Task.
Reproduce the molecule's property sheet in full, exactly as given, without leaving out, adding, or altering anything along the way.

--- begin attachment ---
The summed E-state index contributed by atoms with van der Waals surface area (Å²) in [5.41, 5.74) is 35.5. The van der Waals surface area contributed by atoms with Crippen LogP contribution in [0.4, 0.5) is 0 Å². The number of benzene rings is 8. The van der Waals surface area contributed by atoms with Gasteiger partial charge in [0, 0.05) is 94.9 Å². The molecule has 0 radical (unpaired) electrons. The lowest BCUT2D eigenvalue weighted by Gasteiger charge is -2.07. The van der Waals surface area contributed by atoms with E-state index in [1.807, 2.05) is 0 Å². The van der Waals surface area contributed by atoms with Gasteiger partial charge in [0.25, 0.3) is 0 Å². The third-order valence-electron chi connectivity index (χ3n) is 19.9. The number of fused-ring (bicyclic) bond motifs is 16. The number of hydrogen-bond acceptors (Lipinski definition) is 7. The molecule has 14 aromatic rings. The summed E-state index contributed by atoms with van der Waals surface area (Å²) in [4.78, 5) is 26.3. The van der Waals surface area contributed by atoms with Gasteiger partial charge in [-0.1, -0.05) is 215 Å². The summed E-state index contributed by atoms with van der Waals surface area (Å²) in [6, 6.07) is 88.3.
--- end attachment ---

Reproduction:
The summed E-state index contributed by atoms with van der Waals surface area (Å²) in [5.41, 5.74) is 35.5. The van der Waals surface area contributed by atoms with Crippen LogP contribution in [0.4, 0.5) is 0 Å². The number of benzene rings is 8. The van der Waals surface area contributed by atoms with Gasteiger partial charge in [0, 0.05) is 94.9 Å². The molecule has 0 radical (unpaired) electrons. The lowest BCUT2D eigenvalue weighted by Gasteiger charge is -2.07. The van der Waals surface area contributed by atoms with E-state index in [1.807, 2.05) is 0 Å². The van der Waals surface area contributed by atoms with Gasteiger partial charge in [0.25, 0.3) is 0 Å². The third-order valence-electron chi connectivity index (χ3n) is 19.9. The number of fused-ring (bicyclic) bond motifs is 16. The number of hydrogen-bond acceptors (Lipinski definition) is 7. The molecule has 14 aromatic rings. The summed E-state index contributed by atoms with van der Waals surface area (Å²) in [4.78, 5) is 26.3. The van der Waals surface area contributed by atoms with Gasteiger partial charge in [-0.1, -0.05) is 215 Å². The summed E-state index contributed by atoms with van der Waals surface area (Å²) in [6, 6.07) is 88.3.